The wastewater discharge into the Niagara River that is getting worldwide attention may have violated water quality standards, according to Gov. Andrew M. Cuomo.
He called the state Department of Environmental Conservation to begin an immediate investigation into the incident.
"Any violations of the state's water quality standards are a serious issue, and I have directed DEC to immediately get to the bottom of why this event occurred and ensure steps are taken to ensure it doesn't happen again," Cuomo said. "Niagara Falls and the Niagara River are a world-class destination for tourists and we should not be polluting this unparalleled natural resource."
DEC officers were called to investigate reports of a smelly, black discharge into the river between the American Falls and the Rainbow Bridge.
Rolfe Porter, the water board's executive director, said the discharge resulted from flushing a sediment basin, which is done routinely in the spring and fall. It was not normally performed during the tourist season though, he said.
The residue that turned the water black was residue from black carbon filters used to remove chemicals and smaller particles from the water.
"It did not exceed our permit," Porter said.
Porter said the Waste Water Treatment Plant had a DEC permit allowing it to empty and discharge its sedimentation basin. Though Saturday's discharge was "longer than usual," Porter said the action was taken legally, with DEC permission. He also said all the water discharged was monitored.
Nevertheless, city officials expressed frustration after the incident with how it transpired and the lack of communication about when it would be released.
"Different agencies witnessed this yesterday and nobody talked to each other," City Administrator Nick Melson told the News Sunday.
DEC officials said the water board's explanation is consistent with what operators later reported to the agency.
"The sediment basin in question is used solely for carbon filter 'backwash water' from cleaning the carbon filters and does not receive raw untreated sewage," according to a DEC statement.
It added: "If effluent was released from this settlement basin it would contain backwash contaminants, solids and carbon particulates, which would be consistent with a noticeable black plume and odors in the Niagara River near the plant outfall."
The DEC also noted that state water quality standards dictate that discharges "cannot adversely affect the Niagara River's color, odor or cause a substantial visible contrast to natural conditions."
Violations can carry up to a $37,500 fine.
It remained unclear Tuesday what materials were contained in the plume.
The section of the river where the plume was settling out is also the spot where environmental restoration efforts continue for the threatened lake sturgeon, which rely on the river bottom for food and reproduction.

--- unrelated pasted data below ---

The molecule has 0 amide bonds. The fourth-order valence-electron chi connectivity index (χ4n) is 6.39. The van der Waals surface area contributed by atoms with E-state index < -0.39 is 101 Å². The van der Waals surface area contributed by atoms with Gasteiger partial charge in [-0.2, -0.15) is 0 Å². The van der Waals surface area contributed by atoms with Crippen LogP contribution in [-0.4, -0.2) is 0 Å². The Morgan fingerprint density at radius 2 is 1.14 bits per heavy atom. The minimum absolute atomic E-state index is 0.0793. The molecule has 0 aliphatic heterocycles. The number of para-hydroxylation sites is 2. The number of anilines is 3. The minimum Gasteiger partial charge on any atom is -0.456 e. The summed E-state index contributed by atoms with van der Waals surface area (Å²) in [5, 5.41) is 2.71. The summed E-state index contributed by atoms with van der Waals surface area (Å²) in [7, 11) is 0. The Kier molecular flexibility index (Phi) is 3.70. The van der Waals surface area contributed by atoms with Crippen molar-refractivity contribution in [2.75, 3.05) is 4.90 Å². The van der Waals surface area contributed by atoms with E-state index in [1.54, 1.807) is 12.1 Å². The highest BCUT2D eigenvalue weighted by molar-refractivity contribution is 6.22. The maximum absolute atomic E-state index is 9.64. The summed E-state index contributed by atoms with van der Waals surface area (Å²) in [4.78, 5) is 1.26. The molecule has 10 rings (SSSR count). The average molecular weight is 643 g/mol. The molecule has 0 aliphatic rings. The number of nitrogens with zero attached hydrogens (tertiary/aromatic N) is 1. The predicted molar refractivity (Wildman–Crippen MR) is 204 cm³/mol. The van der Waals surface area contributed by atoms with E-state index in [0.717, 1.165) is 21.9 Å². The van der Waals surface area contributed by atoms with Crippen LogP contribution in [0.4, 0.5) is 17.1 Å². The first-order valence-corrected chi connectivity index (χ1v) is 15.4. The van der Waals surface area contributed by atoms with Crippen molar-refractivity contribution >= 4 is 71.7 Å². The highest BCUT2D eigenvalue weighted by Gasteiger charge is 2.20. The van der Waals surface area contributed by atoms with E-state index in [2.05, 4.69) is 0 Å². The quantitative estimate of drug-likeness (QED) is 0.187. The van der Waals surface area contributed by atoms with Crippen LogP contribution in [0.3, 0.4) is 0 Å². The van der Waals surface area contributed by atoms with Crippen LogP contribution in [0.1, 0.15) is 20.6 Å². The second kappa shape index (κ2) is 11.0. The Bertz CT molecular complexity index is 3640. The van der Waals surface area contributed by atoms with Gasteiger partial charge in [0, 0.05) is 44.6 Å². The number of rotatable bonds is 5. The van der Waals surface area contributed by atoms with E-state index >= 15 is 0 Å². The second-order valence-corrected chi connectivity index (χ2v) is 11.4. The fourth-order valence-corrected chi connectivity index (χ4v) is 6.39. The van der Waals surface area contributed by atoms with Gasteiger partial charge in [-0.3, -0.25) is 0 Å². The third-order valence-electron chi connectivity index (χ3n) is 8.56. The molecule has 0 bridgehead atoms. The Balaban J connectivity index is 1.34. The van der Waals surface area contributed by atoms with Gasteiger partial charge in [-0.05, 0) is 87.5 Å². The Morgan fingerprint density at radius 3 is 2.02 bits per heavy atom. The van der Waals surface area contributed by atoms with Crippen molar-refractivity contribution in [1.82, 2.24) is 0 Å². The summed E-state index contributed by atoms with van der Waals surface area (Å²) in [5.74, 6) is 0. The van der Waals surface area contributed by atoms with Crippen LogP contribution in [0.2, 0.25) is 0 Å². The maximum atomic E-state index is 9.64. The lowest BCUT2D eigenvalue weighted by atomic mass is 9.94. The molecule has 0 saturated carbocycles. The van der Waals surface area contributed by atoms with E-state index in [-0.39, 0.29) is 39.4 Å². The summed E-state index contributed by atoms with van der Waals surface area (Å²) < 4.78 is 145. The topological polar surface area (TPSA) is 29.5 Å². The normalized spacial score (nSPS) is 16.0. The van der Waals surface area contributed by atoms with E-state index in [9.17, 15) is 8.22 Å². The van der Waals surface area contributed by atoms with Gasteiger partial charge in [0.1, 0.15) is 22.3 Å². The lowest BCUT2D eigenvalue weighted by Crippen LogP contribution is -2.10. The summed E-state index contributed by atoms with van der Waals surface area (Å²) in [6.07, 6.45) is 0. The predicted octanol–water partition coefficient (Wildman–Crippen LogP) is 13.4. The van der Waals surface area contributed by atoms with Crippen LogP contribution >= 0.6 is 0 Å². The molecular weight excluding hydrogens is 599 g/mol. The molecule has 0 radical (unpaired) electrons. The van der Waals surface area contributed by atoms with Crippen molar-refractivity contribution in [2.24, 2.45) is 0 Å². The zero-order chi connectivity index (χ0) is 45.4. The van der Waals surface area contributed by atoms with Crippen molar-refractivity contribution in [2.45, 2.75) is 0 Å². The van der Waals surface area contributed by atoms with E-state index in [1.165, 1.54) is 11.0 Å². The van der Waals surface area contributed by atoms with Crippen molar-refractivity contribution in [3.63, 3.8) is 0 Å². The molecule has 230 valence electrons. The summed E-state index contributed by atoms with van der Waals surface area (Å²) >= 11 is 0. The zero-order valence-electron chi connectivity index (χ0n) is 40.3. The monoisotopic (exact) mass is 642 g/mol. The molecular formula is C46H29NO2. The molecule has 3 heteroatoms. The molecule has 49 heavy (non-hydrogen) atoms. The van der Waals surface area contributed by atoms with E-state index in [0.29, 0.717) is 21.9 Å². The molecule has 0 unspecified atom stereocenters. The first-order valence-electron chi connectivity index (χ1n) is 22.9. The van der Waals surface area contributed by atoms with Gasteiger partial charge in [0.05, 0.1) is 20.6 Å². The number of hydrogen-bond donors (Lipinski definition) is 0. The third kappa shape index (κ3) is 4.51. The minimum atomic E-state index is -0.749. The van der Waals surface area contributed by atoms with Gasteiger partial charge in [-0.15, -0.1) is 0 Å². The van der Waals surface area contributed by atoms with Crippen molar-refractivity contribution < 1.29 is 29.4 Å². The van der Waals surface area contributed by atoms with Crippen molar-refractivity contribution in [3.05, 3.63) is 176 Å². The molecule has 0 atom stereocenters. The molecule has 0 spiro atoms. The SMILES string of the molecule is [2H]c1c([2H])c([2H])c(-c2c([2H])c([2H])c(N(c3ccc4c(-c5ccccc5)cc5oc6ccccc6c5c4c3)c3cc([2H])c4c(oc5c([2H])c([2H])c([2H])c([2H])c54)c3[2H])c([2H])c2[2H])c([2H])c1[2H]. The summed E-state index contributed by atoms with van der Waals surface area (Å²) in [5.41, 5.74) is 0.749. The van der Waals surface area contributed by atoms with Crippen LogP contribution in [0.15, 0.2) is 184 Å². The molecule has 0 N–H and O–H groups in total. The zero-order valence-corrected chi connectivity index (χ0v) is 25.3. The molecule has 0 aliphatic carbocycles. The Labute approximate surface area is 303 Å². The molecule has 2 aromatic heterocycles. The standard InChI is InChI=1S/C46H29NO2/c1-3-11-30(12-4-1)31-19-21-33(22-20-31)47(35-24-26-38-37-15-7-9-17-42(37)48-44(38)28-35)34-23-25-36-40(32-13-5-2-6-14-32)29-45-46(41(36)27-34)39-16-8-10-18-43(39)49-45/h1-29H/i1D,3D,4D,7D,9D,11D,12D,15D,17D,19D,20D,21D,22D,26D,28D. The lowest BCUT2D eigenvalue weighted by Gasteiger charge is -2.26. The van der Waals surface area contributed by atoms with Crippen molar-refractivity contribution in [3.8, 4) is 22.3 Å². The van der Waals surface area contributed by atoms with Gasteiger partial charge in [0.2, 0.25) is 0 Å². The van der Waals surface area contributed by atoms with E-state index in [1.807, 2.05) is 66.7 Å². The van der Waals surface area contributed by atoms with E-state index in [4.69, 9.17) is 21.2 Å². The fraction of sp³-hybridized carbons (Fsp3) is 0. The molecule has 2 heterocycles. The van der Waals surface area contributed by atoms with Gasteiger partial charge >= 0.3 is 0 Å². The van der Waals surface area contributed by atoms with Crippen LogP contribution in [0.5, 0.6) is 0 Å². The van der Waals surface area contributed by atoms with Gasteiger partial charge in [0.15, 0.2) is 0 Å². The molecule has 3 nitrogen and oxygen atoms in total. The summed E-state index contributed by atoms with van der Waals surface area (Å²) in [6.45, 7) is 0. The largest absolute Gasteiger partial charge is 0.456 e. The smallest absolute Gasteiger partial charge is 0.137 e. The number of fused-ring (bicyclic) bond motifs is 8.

U.S. Fish and Wildlife scientists involved in the efforts to restore the threatened sturgeon say they aren't immediately concerned, especially if the wastewater plant routinely makes discharges like this, but will keep tabs on developments.
"They don't show any signs of any higher levels of contaminants we're testing for," said Dimitry Gorsky, a fish biologist in the U.S. Fish and Wildlife Service of the sturgeon population in the lower Niagara River. "We don't have any evidence it would be a problem yet."
Because of the large volume of water flowing over the nearby falls, DEC officials believe no long-term impacts are expected to habitat or wildlife, including to the sturgeon, from the plume.
Still, local environmental groups said the incident is the latest example of why upgrades to wastewater infrastructure are sorely needed across the Buffalo Niagara region and the Great Lakes.
"Just because this discharge may be an approved practice, does not mean it is what is best for the health of the Niagara River," said Jill Jedlicka, executive director of Buffalo Niagara Riverkeeper.
Riverkeeper welcomes Cuomo's call for an investigation, Jedlicka said.
"In addition to the altered color and odor impacting the receiving water body, of particular concern to Buffalo Niagara Riverkeeper was the presence of small carbon particles," Jedlicka said. "Toxic chemicals such as dioxins, metals and benzene can adhere to fine particles, and these chemical compounds are known to be present in past and current industrial discharges to the plant."
The incident, which generated widespread attention across North America and even as far away as the United Kingdom and Sydney, Australia, casts the region in a dark light globally and shows the world how lacking the region is in sewage infrastructure, according to Brian Smith of Citizens Campaign for the Environment.
"Our greatest natural resource is the Great Lakes, and our number one tourist attraction is Niagara Falls," Smith said. "Regardless of the legality, we should view dumping an inky, foul-smelling substance into our greatest natural resource and top tourist attraction as completely unacceptable."